The Buddha and Occupy Wall Street

An open and inclusive investigation into Buddhism and spiritual cultivation

Re: The Buddha and Occupy Wall Street

Postby danieLion » Mon Nov 28, 2011 4:18 am

retrofuturist wrote:Greetings DL,

Nah, I'll just settle for nirodha as an understanding of freedom.

8-)

Metta,
Retro. :)

Even better.
D :heart:
danieLion
 
Posts: 1947
Joined: Wed May 25, 2011 4:49 am

Re: The Buddha and Occupy Wall Street

Postby danieLion » Mon Nov 28, 2011 4:21 am

cooran wrote:"...the greater good...’’ http://www.guardian.co.uk/commentisfree ... her...with metta...Chris
"The greater good"=red herring.
danieLion
 
Posts: 1947
Joined: Wed May 25, 2011 4:49 am

Re: The Buddha and Occupy Wall Street

Postby danieLion » Mon Nov 28, 2011 4:41 am

Interconnectedness, interdependence, solidarity, equality, the greater good, unity, etc... = dukkha... Therefore, OWS = a samsara factory.

At what point in his preaching career did the Buddha (if ever) tell us to be more concerned with the greed, hate and delusion of others--from individuals to collectives--over and before the greed, hate & delusion in our own hearts?

And what did the Buddha do after he rooted out greed, hate and delusion from his own heart?

He didn't organize a civil disobedience march for the poor or recommend anyone else do so.

My comments in this thread are NOT motivated by a belief that "Buddhists" shouldn't be a part of OWS.

They're motivated by the desire to deflect the persuasions I've encountered (in person too), where I, or others, as "Buddhists" are subject to guilt-trip attempts by OWS "Buddhists" to be a part of OWS.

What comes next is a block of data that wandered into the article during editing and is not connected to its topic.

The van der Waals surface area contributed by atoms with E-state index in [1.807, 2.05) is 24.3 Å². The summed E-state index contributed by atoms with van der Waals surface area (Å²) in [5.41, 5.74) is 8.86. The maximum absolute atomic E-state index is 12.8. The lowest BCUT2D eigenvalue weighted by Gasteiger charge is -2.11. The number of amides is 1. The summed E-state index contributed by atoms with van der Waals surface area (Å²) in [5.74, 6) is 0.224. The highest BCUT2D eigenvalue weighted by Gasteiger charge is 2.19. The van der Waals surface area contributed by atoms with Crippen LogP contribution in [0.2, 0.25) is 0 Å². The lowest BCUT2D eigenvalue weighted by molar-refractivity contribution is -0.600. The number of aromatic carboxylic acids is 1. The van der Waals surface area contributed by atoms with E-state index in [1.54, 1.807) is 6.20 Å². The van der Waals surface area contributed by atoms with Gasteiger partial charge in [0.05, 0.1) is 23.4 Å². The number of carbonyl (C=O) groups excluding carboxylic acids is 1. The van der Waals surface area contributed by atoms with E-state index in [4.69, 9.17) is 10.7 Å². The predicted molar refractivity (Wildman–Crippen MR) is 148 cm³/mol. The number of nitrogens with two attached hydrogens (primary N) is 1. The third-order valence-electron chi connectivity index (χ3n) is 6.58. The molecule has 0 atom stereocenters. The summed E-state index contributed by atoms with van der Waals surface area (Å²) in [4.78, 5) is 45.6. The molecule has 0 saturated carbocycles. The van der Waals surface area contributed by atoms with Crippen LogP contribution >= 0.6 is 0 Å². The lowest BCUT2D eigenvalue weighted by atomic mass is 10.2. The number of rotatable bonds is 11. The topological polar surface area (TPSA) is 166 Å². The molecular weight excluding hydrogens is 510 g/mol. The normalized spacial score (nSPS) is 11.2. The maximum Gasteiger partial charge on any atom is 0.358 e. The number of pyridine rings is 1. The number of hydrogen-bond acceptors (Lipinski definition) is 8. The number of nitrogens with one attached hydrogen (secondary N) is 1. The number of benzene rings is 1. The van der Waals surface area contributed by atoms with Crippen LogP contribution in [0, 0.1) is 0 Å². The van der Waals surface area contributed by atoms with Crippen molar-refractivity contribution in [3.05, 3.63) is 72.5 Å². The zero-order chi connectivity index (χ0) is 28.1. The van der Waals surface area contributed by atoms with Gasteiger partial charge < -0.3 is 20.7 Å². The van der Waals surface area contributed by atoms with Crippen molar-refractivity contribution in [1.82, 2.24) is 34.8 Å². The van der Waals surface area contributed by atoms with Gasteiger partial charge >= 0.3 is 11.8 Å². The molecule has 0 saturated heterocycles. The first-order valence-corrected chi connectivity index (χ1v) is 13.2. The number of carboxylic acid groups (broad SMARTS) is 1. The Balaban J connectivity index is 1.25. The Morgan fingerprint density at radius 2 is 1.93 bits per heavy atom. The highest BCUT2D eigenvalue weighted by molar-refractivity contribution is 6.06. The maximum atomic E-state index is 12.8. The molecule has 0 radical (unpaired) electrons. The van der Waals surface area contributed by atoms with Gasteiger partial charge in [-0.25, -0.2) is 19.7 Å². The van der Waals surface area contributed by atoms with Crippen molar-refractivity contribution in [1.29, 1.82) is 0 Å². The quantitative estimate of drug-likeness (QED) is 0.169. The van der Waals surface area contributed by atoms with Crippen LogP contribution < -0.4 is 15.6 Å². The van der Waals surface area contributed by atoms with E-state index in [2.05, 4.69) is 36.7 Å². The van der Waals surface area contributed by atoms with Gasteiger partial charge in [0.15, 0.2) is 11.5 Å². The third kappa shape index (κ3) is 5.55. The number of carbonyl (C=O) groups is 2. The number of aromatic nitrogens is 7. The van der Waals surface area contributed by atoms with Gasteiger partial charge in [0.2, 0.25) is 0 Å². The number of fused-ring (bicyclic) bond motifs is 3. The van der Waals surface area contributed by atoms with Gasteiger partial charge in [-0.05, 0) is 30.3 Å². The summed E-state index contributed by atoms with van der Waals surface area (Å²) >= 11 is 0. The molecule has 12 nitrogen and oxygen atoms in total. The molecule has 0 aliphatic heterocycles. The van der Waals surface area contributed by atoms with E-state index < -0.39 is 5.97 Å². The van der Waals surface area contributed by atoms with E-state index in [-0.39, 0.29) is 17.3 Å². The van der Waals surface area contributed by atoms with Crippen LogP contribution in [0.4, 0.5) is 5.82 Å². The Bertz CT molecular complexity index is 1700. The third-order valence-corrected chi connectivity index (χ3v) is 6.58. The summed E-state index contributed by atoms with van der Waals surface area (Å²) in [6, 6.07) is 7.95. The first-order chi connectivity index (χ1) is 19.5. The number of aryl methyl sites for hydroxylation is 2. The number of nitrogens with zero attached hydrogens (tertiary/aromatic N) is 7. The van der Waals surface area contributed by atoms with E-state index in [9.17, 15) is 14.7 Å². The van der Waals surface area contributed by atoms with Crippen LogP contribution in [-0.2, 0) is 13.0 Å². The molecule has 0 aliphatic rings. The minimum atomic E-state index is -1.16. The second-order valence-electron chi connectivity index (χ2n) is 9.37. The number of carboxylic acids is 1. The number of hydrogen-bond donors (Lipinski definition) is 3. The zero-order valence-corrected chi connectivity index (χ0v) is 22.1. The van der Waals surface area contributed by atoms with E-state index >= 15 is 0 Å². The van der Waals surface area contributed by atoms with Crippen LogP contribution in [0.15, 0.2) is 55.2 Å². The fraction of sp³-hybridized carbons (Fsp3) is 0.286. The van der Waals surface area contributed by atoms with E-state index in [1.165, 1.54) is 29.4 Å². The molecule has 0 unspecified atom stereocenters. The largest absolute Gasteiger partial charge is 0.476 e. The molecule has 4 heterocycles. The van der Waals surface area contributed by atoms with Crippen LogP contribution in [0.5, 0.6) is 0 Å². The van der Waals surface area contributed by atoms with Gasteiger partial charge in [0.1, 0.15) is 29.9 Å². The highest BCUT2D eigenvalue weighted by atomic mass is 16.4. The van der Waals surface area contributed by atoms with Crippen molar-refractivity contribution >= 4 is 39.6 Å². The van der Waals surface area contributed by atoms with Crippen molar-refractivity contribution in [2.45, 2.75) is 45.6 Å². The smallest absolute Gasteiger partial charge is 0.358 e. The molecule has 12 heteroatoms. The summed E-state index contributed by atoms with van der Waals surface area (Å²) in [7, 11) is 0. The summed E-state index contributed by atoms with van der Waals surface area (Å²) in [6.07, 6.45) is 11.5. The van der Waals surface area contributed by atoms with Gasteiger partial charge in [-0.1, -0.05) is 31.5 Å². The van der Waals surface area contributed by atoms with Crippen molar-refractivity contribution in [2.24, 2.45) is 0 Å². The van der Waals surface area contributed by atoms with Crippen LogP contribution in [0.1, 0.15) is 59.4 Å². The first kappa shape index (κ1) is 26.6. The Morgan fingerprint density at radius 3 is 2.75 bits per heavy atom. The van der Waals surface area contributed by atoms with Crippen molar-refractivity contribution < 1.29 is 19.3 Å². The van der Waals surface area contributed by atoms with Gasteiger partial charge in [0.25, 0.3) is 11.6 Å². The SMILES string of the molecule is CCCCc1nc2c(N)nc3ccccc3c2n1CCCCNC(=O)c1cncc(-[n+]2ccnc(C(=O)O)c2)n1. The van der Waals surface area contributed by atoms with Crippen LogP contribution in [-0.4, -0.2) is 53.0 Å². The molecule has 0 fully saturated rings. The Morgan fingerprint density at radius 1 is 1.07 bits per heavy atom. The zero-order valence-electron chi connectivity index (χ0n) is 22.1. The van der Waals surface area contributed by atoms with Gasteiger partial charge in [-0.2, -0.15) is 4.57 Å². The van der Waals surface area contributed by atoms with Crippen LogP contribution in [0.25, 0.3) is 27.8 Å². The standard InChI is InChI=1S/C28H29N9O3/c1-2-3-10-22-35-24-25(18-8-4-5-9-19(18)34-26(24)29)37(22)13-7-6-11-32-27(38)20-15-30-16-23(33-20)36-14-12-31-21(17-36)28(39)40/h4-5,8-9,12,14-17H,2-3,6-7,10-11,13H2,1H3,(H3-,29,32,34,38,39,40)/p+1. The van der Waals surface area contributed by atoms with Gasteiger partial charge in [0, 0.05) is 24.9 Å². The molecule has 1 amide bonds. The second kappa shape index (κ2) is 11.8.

If you really want to protest like the Buddha, shave your head and wander around in bed-sheets begging for food and looking for suitable meditation seclusion/shelter.

D :heart:
Last edited by danieLion on Mon Nov 28, 2011 5:01 am, edited 1 time in total.
danieLion
 
Posts: 1947
Joined: Wed May 25, 2011 4:49 am

Re: The Buddha and Occupy Wall Street

Postby David N. Snyder » Mon Nov 28, 2011 4:49 am



Remember Orwell's Animal Farm ? :D
User avatar
David N. Snyder
Site Admin
 
Posts: 8023
Joined: Tue Dec 30, 2008 4:15 am
Location: Las Vegas, Nevada

Re: The Buddha and Occupy Wall Street

Postby Kim OHara » Mon Nov 28, 2011 5:08 am

Hi, DanieLion,
You seem to have missed this in your last flurry of responses.
:coffee:
Kim
Kim O'Hara wrote:
danieLion wrote:
Kim O'Hara wrote:Without disagreeing with retro or David, I will suggest another useful approach - looking at the societies which produce the greatest well-being and happiness for their citizens rather than merely the most money. I have forgotten the details (Googling 'Affluenza' should get you some useful results), but basically the countries that do best on this index are centre-left by European standards (radical left by US standards :tongue: ) and include the Scandinavian countries. 'Social welfare' programmes (health, education, pensions) make up a big part of their spending and taxes are relatively high to pay for them. They are not, of course, Buddhist-inspired but they are compassion-inspired, and that is a great first step.